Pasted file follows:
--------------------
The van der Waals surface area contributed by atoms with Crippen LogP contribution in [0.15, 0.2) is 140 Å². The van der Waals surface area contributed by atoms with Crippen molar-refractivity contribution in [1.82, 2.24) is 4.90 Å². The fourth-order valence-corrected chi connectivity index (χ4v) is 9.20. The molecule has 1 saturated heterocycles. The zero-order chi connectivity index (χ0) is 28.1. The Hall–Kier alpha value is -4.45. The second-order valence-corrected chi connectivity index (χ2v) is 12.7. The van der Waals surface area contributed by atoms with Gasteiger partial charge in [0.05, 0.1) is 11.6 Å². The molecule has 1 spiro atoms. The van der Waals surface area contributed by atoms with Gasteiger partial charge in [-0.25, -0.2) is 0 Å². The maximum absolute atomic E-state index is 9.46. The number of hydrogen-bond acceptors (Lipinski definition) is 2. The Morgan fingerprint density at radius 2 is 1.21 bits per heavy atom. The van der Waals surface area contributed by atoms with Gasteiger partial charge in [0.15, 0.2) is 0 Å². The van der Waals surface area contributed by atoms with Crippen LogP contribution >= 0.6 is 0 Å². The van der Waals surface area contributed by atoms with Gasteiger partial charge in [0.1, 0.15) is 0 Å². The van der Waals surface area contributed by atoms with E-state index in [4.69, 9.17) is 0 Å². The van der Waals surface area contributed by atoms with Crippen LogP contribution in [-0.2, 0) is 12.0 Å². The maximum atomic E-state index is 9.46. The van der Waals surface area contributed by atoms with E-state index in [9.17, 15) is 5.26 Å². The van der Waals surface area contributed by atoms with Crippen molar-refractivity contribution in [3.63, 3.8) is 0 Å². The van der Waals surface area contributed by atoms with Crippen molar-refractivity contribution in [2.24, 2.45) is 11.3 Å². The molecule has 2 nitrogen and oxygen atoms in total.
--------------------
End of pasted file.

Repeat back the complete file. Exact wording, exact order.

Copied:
The van der Waals surface area contributed by atoms with Crippen LogP contribution in [0.15, 0.2) is 140 Å². The van der Waals surface area contributed by atoms with Crippen molar-refractivity contribution in [1.82, 2.24) is 4.90 Å². The fourth-order valence-corrected chi connectivity index (χ4v) is 9.20. The molecule has 1 saturated heterocycles. The zero-order chi connectivity index (χ0) is 28.1. The Hall–Kier alpha value is -4.45. The second-order valence-corrected chi connectivity index (χ2v) is 12.7. The van der Waals surface area contributed by atoms with Gasteiger partial charge in [0.05, 0.1) is 11.6 Å². The molecule has 1 spiro atoms. The van der Waals surface area contributed by atoms with Gasteiger partial charge in [-0.25, -0.2) is 0 Å². The maximum absolute atomic E-state index is 9.46. The number of hydrogen-bond acceptors (Lipinski definition) is 2. The Morgan fingerprint density at radius 2 is 1.21 bits per heavy atom. The van der Waals surface area contributed by atoms with Gasteiger partial charge in [0.15, 0.2) is 0 Å². The van der Waals surface area contributed by atoms with Crippen LogP contribution >= 0.6 is 0 Å². The van der Waals surface area contributed by atoms with Gasteiger partial charge in [0.1, 0.15) is 0 Å². The van der Waals surface area contributed by atoms with E-state index in [4.69, 9.17) is 0 Å². The van der Waals surface area contributed by atoms with Crippen LogP contribution in [-0.2, 0) is 12.0 Å². The maximum atomic E-state index is 9.46. The van der Waals surface area contributed by atoms with E-state index in [9.17, 15) is 5.26 Å². The van der Waals surface area contributed by atoms with Crippen molar-refractivity contribution in [3.63, 3.8) is 0 Å². The van der Waals surface area contributed by atoms with Crippen molar-refractivity contribution in [2.24, 2.45) is 11.3 Å². The molecule has 2 nitrogen and oxygen atoms in total.